In 1956, Marilyn Monroe (Williams) arrives in England to star with Sir Laurence Olivier (Branagh) in The Prince And The Showgirl. Well-connected 23-year-old Colin Clark (Redmayne) gets a job as a production assistant, witnesses the clash of titanic egos and forms a brief intimacy with the emotionally fragile screen goddess.
The ‘my week’ chronicler in Simon Curtis’ entertaining ‘no business like show’ tale observes that Marilyn Monroe was a movie star who wanted to be a great actress, and Sir Laurence Olivier was a great actor who wanted to be a movie star. He ruefully concludes that The Prince And The Showgirl, a lack-much-lustre adaptation of Terence Rattigan’s comedy The Sleeping Prince, would serve neither’s purpose.
The hype around the film of the filming — scripted by Adrian Hodges from two memoirs by Clark, the first a journal of the shoot and the second a probably highly fanciful account of his alleged idyll with Monroe — centres on Michelle Williams’ impersonation. Williams pretty much nails the three faces of Marilyn in popular culture: needy little girl lost, intoxicating sexpot and spontaneous actress. Marilyn’s indefinable magic proves more elusive, but Williams does a nice job shedding her own mannerisms to channel Marilyn’s. Eddie Redmayne is endearingly callow as the adoring Clark, his enchantment with Marilyn making their flight from the uptight Brit contingent and hangers-on a chaste, childlike escapade.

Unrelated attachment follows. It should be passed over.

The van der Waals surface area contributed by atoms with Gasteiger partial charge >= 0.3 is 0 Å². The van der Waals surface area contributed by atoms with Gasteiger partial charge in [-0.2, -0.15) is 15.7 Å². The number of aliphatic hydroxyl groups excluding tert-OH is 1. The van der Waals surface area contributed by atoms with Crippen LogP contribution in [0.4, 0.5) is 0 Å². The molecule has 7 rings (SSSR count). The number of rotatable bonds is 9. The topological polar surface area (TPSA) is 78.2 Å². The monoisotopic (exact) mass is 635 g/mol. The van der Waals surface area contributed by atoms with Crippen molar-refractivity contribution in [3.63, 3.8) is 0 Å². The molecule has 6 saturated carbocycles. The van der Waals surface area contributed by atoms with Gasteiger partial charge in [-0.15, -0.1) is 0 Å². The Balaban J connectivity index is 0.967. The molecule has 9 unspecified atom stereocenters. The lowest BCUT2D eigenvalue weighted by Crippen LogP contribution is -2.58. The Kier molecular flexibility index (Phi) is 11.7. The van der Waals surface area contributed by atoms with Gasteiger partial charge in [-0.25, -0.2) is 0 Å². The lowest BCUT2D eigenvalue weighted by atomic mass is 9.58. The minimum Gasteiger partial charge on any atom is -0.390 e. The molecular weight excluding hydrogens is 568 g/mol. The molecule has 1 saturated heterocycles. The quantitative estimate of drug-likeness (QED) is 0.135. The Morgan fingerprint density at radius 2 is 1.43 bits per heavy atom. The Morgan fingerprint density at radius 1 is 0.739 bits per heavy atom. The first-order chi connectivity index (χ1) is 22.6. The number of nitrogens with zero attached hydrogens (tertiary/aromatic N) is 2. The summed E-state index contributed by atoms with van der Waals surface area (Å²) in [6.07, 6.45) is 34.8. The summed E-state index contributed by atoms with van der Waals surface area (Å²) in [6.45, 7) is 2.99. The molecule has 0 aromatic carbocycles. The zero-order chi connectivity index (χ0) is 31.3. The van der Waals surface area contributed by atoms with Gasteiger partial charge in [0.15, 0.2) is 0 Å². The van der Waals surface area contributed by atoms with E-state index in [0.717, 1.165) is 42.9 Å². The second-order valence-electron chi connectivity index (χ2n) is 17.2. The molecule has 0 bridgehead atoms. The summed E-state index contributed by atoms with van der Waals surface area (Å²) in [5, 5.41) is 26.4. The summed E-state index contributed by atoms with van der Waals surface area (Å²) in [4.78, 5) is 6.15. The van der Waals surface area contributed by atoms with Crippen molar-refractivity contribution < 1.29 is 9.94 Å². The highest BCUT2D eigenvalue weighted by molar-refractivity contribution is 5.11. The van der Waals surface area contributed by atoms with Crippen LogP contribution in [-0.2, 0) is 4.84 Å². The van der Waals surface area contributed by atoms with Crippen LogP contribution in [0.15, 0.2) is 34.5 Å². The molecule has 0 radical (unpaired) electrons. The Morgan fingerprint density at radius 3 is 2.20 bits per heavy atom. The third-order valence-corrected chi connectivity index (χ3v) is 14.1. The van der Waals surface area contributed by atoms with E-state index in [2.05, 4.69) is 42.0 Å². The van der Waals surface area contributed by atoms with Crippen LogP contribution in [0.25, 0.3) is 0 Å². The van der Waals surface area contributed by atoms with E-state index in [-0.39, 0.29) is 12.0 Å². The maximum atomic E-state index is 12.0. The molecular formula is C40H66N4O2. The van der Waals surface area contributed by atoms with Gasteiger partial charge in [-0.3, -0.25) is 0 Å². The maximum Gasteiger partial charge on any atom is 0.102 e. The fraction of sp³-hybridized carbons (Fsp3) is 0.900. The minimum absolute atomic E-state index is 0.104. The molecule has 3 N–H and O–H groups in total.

Essentially this is an extended anecdote in which Kenneth Branagh steals the show, priceless as thespian and director Olivier, vain and anxious, his desire for Marilyn turned to hot indignation with her chronic insecurities keeping troupers like Dame Sybil Thorndike (a warm Judi Dench) waiting around for hours for Marilyn to put in an appearance and do a spot of acting. Whenever she does emerge she is accompanied by her Method mentor Paula Strasberg (Zoë Wanamaker), whose coaching from the sidelines cranks up Olivier’s rage to incandescent.
A score of distinguished British actors flit through as Olde English all-sorts while others — Dominic Cooper, Toby Jones — oblige as loudmouth Yanks in the Hollywood parade passing through. Emma Watson gets a look in as the wardrobe assistant Colin makes a play for until he is distracted by Marilyn’s crises, crack-ups and uninhibited charms. It all adds up to nothing much really, but flashes of feeling and a bit of balloon-bursting keep it engaging.
At moments hilarious and others touching, it's a sweet, slight affair, more pretty pageant than pithy biographical drama. Expect awards nominations to stack up for Williams and Branagh.